# Stepper Motor: Understanding why missed steps are multiples of 4

I’m trying to quantify the resolution of a stepper motor. Meaning, if I say travel to 500 steps, I want to define a window in which the stepper actually travels (say 495–505 steps). I realize this may be better defined in degrees, and should be done bidirectionally (say from 1000 to 500), to account for backlash and hysteresis.

My question is this: intuitively, a stepper motor will lose > 1 step, in most cases. But the article How to prevent step losses with Stepper Motors states that it will always miss steps in multiples of 4.

Frustratingly, I can’t resolve why. Number of poles? Drive method? In the end, I want to design a DOE for my stepper, but can’t until I understand expectations.

Thanks.

• what's a DOE? Note it only loses 4n steps when being driven with 4 steps per electrical cycle. Commented Jun 22 at 15:22
• Design of experiment Commented Jun 22 at 15:23
• DOE = Design Of Experiment? Try to drive (random "right or reverse" with a known end) at low speed the motor with "no load" and "count" the steps ... You should loose 0 steps! Commented Jun 22 at 15:37
• Thanks. I am dense. So in the case that there are 4 steps per electric cycle: it misses 4n steps because any less than this would be impossible (because missing the 1st step in the cycle would necessarily ensure the entire cycle is missed)? Commented Jun 22 at 15:58

Think of how a stepper motor cycles through the phases. Image from here:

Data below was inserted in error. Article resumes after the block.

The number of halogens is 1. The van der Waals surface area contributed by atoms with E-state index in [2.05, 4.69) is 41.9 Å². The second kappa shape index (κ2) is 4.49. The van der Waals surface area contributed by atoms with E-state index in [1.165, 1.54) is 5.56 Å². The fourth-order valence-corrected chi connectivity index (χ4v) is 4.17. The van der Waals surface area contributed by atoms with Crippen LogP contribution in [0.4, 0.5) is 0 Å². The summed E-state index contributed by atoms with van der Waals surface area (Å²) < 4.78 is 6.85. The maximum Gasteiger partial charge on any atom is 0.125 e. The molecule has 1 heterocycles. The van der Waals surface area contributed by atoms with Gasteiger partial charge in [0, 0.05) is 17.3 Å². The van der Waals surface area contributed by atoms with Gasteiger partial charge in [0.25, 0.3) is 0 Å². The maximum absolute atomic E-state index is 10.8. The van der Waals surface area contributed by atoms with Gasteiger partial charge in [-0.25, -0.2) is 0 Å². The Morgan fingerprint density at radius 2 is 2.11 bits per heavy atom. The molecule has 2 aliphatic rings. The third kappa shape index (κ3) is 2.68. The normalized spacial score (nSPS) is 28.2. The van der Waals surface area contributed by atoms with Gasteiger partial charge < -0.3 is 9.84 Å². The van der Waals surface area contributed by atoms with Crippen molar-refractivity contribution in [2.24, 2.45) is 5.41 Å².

It takes 4 electrical steps to mechanically move the poles one position. So when the motor loses steps you will lose them in multiples of 4 electrical steps, assuming no microstepping.

In other words, for the same electrical input (say A+, B+) the shaft will come to rest in multiples of 4 electrical steps.

• Thanks. In other words, say the load on the motor is too high at input A+ B+, then the remaining 3 electrical steps naturally will be missed due to misalignment of the rotor and stator field? Commented Jun 22 at 16:44
• When A+ and B+ is energized the motor will be pulled to a position with the poles aligned. If you keep it so energized and apply torque to the shaft until it skips to the next 'cog' it will be a multiple of 4 electrical steps away where it sits when the torque is removed. Anywhere in between is not stable. That's why Faulhaber say it would take a change in the commutation to get it to sit in between. Commented Jun 22 at 17:11

A properly designed system with a stepper motor will never lose any steps. This is the advantage of a stepper motor.

Here is the test that I use to convince myself that no steps are missed: Run forward N number of steps, then backward N number of steps, you should be back where you started.

Or, since you know how many steps there are per revolution, software should always know when you are back where you started. Run X times the number of steps per revolution, then you should be back where you started. Missing a few steps can be hard to notice, so do this 100 or more times in a loop.

Stepper motors can lose steps if you try to accelerate too fast. The limit will depend on the motor and the moment of inertia of the load. If you are using a common MCU, there should be libraries to help you with this.